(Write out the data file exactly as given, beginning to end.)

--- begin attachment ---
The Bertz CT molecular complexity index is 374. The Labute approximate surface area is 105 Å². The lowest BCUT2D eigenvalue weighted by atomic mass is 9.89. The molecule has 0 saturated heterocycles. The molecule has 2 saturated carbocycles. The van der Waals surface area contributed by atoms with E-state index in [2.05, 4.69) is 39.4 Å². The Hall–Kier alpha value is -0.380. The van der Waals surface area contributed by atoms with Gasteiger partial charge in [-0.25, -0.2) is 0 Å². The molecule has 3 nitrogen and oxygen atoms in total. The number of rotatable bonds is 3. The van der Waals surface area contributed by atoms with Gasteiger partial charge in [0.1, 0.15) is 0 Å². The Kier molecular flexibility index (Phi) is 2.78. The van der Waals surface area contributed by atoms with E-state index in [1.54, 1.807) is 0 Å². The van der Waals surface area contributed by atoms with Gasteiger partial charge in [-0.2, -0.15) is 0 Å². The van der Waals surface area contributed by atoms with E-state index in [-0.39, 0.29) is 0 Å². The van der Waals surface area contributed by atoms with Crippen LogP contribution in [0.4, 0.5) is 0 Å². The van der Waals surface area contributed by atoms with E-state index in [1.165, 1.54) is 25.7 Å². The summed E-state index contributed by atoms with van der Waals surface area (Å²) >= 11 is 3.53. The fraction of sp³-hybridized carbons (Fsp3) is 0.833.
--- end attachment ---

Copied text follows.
The Bertz CT molecular complexity index is 374. The Labute approximate surface area is 105 Å². The lowest BCUT2D eigenvalue weighted by atomic mass is 9.89. The molecule has 0 saturated heterocycles. The molecule has 2 saturated carbocycles. The van der Waals surface area contributed by atoms with E-state index in [2.05, 4.69) is 39.4 Å². The Hall–Kier alpha value is -0.380. The van der Waals surface area contributed by atoms with Gasteiger partial charge in [-0.25, -0.2) is 0 Å². The molecule has 3 nitrogen and oxygen atoms in total. The number of rotatable bonds is 3. The van der Waals surface area contributed by atoms with Gasteiger partial charge in [0.1, 0.15) is 0 Å². The Kier molecular flexibility index (Phi) is 2.78. The van der Waals surface area contributed by atoms with E-state index in [1.54, 1.807) is 0 Å². The van der Waals surface area contributed by atoms with Gasteiger partial charge in [-0.2, -0.15) is 0 Å². The van der Waals surface area contributed by atoms with E-state index in [-0.39, 0.29) is 0 Å². The van der Waals surface area contributed by atoms with Crippen LogP contribution in [0.4, 0.5) is 0 Å². The van der Waals surface area contributed by atoms with E-state index in [1.165, 1.54) is 25.7 Å². The summed E-state index contributed by atoms with van der Waals surface area (Å²) >= 11 is 3.53. The fraction of sp³-hybridized carbons (Fsp3) is 0.833.